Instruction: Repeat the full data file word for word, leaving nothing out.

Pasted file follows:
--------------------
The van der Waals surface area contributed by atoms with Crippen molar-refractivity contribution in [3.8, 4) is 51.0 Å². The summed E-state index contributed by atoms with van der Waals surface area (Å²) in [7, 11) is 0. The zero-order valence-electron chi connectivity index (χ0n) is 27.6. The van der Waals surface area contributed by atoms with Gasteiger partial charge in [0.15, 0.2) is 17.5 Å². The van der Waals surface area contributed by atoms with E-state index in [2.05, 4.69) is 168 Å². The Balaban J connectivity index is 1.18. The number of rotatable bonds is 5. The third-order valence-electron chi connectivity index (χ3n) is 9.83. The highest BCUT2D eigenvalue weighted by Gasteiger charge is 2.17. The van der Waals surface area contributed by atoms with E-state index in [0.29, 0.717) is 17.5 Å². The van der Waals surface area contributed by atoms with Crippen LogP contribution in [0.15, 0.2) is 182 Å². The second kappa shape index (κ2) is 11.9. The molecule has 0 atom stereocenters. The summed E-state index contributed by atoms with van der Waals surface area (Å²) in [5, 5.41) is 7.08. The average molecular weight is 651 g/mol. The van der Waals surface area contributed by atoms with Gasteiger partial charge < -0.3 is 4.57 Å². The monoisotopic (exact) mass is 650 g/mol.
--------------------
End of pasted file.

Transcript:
The van der Waals surface area contributed by atoms with Crippen molar-refractivity contribution in [3.8, 4) is 51.0 Å². The summed E-state index contributed by atoms with van der Waals surface area (Å²) in [7, 11) is 0. The zero-order valence-electron chi connectivity index (χ0n) is 27.6. The van der Waals surface area contributed by atoms with Gasteiger partial charge in [0.15, 0.2) is 17.5 Å². The van der Waals surface area contributed by atoms with E-state index in [2.05, 4.69) is 168 Å². The Balaban J connectivity index is 1.18. The number of rotatable bonds is 5. The third-order valence-electron chi connectivity index (χ3n) is 9.83. The highest BCUT2D eigenvalue weighted by Gasteiger charge is 2.17. The van der Waals surface area contributed by atoms with E-state index in [0.29, 0.717) is 17.5 Å². The van der Waals surface area contributed by atoms with Crippen LogP contribution in [0.15, 0.2) is 182 Å². The second kappa shape index (κ2) is 11.9. The molecule has 0 atom stereocenters. The summed E-state index contributed by atoms with van der Waals surface area (Å²) in [5, 5.41) is 7.08. The average molecular weight is 651 g/mol. The van der Waals surface area contributed by atoms with Gasteiger partial charge < -0.3 is 4.57 Å². The monoisotopic (exact) mass is 650 g/mol.